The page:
the toy problem
To learn more about Data Decomposition type parallel computing I created a toy application. This entailed creating a demo application that utilized a basic stopwatch instrument, a serial computing class and a parallel computing class. The application will perform row or column based operations on an 8K by 8K array.
Since I needed to time runs I created a basic stopwatch class. This class provides for starting the stop watch, checking elapsed time and stopping it.
the serial code
I created a serial computing class that initializes an 8K by 8K array of integers and has methods for computing across rows and computing down columns. I created these two methods so that I could see potential differences in working with the array via row or column.
The serial class is used as the baseline which the parallel class is compared against.
I wanted to make sure that the results from the serial and parallel calculations were the same. Therefore, I added methods to the serial class that can be used to check that the parallel results match.
the parallel code
Because the implementation language was Java, the parallel code class extends the Thread class. The Thread class works by using a run() method that takes no arguments. To cope with this, I use a private constructor to determine which method to run. The parallel methods create a new instance which takes arguments for if the row or column method should be called and the start and end value of the domain. These arguments set internal variables which are then used within the run() method.
Psuedo-code for the parallel computation:
computeRowsDomainLimited(int startRow, int endRow)
Partsize = size / # threads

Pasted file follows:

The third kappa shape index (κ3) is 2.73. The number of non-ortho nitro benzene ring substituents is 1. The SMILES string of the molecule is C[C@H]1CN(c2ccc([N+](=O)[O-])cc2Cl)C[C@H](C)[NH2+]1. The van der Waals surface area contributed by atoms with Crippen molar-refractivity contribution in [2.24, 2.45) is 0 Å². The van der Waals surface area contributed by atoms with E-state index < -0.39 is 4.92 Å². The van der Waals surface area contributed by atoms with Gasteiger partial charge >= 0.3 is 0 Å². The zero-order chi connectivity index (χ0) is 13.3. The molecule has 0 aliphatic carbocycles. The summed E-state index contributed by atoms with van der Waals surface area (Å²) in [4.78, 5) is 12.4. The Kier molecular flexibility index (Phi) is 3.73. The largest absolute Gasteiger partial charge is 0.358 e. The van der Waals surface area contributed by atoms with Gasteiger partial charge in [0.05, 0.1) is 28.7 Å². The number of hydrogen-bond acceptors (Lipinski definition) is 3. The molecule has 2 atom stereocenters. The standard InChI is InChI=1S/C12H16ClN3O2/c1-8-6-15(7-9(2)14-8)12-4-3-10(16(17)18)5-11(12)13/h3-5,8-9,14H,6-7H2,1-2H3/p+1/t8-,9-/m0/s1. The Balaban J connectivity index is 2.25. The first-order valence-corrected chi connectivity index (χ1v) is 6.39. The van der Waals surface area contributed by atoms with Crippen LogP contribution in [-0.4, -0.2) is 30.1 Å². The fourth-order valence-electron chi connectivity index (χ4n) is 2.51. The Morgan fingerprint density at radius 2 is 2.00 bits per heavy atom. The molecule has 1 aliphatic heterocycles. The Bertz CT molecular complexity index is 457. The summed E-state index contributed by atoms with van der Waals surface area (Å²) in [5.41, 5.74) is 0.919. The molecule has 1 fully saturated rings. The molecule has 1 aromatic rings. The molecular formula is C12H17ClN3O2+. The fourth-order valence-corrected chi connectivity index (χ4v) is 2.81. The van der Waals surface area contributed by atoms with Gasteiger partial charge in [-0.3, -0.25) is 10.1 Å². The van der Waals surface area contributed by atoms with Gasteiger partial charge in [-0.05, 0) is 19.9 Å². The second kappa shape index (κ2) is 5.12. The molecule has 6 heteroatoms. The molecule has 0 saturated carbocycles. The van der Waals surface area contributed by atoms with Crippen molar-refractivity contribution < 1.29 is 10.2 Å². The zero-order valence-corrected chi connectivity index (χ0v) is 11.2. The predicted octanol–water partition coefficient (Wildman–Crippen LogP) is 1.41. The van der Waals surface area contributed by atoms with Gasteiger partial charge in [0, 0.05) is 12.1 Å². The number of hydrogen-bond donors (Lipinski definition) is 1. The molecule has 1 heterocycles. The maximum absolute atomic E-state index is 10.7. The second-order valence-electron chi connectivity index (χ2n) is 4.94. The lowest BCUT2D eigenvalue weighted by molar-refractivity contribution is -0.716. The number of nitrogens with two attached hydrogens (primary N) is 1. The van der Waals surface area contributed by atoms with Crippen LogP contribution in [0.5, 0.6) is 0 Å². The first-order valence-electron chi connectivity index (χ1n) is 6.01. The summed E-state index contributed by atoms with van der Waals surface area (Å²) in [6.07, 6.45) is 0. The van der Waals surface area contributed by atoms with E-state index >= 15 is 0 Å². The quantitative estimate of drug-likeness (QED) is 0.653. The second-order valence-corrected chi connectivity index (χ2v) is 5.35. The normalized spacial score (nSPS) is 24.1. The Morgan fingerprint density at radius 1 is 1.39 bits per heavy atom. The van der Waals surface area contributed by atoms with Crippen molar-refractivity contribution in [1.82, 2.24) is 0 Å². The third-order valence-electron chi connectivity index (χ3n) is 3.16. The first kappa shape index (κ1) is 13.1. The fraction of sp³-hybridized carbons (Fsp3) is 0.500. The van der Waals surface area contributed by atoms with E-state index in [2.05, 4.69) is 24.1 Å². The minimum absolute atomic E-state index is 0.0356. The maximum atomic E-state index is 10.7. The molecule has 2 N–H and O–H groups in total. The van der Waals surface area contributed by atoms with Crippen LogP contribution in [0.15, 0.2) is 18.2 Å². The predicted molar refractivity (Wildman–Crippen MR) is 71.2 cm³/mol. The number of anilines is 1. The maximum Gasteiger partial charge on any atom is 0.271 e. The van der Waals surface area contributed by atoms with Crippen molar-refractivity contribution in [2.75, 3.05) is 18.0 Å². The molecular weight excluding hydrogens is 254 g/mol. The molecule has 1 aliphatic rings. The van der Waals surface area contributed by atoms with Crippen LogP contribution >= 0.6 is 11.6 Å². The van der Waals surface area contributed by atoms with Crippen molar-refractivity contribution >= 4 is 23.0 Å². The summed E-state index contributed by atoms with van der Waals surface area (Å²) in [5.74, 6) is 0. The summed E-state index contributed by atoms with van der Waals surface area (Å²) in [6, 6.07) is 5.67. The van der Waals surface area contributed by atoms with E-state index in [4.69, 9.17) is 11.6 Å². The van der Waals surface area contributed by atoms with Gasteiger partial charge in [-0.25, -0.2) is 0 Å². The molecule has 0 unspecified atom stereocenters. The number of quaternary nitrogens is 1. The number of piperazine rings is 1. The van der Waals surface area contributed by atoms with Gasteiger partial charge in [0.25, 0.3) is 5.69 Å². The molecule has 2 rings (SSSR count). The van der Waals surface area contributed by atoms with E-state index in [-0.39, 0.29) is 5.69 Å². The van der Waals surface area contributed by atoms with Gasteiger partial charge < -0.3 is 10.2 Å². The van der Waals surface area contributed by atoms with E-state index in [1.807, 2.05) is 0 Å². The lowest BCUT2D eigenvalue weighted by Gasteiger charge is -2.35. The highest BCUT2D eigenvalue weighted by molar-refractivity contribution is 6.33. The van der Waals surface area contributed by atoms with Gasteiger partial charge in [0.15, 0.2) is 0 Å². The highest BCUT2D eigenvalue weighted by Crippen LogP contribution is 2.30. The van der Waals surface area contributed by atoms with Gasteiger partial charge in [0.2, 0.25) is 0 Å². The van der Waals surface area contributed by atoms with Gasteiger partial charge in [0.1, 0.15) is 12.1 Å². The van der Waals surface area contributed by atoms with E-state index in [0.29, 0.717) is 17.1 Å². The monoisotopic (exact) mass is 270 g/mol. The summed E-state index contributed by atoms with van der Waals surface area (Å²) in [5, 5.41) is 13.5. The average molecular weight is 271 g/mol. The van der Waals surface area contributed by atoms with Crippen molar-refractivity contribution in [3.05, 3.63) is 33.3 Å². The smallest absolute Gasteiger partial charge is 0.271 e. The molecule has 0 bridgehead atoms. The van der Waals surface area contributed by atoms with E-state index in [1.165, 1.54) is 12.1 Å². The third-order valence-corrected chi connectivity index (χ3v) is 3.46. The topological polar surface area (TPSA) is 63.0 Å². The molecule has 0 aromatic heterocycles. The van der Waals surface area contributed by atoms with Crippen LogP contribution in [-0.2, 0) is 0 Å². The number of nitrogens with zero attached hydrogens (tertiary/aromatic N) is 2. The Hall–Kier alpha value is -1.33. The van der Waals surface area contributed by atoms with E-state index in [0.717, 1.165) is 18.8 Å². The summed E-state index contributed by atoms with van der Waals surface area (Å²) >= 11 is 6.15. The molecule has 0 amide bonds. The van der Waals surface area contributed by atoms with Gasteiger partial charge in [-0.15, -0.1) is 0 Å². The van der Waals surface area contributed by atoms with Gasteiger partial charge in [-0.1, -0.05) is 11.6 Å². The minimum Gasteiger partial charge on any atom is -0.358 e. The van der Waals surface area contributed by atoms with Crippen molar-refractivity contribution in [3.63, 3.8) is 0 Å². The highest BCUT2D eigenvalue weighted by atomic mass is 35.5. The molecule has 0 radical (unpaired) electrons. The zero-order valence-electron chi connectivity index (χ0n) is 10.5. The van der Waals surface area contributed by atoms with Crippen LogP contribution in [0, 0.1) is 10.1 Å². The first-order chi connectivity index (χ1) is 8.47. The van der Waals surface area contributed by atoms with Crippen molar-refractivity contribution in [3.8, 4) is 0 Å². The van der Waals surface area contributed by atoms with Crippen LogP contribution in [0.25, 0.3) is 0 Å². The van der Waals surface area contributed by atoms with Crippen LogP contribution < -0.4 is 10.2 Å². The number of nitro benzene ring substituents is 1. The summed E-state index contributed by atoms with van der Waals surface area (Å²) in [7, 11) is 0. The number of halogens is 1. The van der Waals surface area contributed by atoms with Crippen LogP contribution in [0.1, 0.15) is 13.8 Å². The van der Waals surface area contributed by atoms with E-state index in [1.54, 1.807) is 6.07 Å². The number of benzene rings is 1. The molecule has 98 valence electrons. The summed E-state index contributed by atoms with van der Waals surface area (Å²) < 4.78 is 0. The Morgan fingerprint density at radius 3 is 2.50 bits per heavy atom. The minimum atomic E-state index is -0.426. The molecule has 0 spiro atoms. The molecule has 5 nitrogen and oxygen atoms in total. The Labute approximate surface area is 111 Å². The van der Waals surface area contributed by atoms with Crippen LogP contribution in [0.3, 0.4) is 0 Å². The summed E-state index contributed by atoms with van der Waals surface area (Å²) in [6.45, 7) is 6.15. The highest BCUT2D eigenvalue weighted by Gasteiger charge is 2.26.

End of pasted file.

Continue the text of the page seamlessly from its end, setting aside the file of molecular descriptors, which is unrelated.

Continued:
Remainder = size % # threads
For o = 0 to < # threads
Start = o * size
End = start + partSize
Set up threads with the above
Then run them
Then join/wait for all to finish
The development machine was a powered by an Intel I7-720 with 6Gig of RAM. The baseline serial methods and the parallel methods of varying partition/thread size were each run 10 times. The best run time is used in the calculations.
The code seems to scale well and perform well for the row based computation up to 8 processing threads. Then it seems to drop off a bit and then gradually taper off in performance. I think this corresponds to the machine having 8 logical cores. After 8 the overhead of the additional threads is greater than any potential benefit.
However, the performance the columns seems to peak out around 4 or 5 threads. This could be because of the CPU having 4 real cores with Hyper-Threading. Or it may be that the overhead of accessing non-continuous memory is the determining factor.
Source code for the demo application that utilizes the stopwatch class and both the serial and parallel computing classes can be found here:
In the future I will implement the same computations using OpenCL.